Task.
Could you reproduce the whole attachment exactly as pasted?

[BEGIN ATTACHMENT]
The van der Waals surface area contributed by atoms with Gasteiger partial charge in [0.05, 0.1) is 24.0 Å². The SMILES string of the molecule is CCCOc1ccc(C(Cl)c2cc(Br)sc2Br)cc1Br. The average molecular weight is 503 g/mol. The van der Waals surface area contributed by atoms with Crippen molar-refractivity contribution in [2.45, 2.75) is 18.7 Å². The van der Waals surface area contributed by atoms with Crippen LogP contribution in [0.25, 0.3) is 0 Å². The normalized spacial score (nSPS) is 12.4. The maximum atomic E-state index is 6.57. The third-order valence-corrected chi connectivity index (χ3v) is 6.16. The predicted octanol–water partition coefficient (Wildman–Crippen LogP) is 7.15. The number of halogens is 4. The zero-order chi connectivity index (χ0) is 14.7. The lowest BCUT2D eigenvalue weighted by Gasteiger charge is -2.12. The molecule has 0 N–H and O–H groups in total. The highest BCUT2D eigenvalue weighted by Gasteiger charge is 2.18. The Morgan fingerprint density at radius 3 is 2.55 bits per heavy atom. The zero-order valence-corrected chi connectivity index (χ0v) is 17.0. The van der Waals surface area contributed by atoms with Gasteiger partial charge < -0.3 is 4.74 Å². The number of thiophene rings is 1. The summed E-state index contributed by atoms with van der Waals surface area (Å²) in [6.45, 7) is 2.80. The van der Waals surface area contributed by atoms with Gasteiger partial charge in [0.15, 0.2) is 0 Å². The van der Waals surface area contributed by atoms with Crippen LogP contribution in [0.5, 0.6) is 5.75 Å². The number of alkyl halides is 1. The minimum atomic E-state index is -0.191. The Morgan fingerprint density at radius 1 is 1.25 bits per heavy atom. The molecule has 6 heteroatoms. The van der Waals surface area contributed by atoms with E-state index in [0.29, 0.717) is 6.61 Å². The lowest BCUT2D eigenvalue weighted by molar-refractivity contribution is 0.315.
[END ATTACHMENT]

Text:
The van der Waals surface area contributed by atoms with Gasteiger partial charge in [0.05, 0.1) is 24.0 Å². The SMILES string of the molecule is CCCOc1ccc(C(Cl)c2cc(Br)sc2Br)cc1Br. The average molecular weight is 503 g/mol. The van der Waals surface area contributed by atoms with Crippen molar-refractivity contribution in [2.45, 2.75) is 18.7 Å². The van der Waals surface area contributed by atoms with Crippen LogP contribution in [0.25, 0.3) is 0 Å². The normalized spacial score (nSPS) is 12.4. The maximum atomic E-state index is 6.57. The third-order valence-corrected chi connectivity index (χ3v) is 6.16. The predicted octanol–water partition coefficient (Wildman–Crippen LogP) is 7.15. The number of halogens is 4. The zero-order chi connectivity index (χ0) is 14.7. The lowest BCUT2D eigenvalue weighted by Gasteiger charge is -2.12. The molecule has 0 N–H and O–H groups in total. The highest BCUT2D eigenvalue weighted by Gasteiger charge is 2.18. The Morgan fingerprint density at radius 3 is 2.55 bits per heavy atom. The zero-order valence-corrected chi connectivity index (χ0v) is 17.0. The van der Waals surface area contributed by atoms with Gasteiger partial charge < -0.3 is 4.74 Å². The number of thiophene rings is 1. The summed E-state index contributed by atoms with van der Waals surface area (Å²) in [6.45, 7) is 2.80. The van der Waals surface area contributed by atoms with Gasteiger partial charge in [0.15, 0.2) is 0 Å². The van der Waals surface area contributed by atoms with Crippen LogP contribution in [0.5, 0.6) is 5.75 Å². The number of alkyl halides is 1. The minimum atomic E-state index is -0.191. The Morgan fingerprint density at radius 1 is 1.25 bits per heavy atom. The molecule has 6 heteroatoms. The van der Waals surface area contributed by atoms with E-state index in [0.29, 0.717) is 6.61 Å². The lowest BCUT2D eigenvalue weighted by molar-refractivity contribution is 0.315.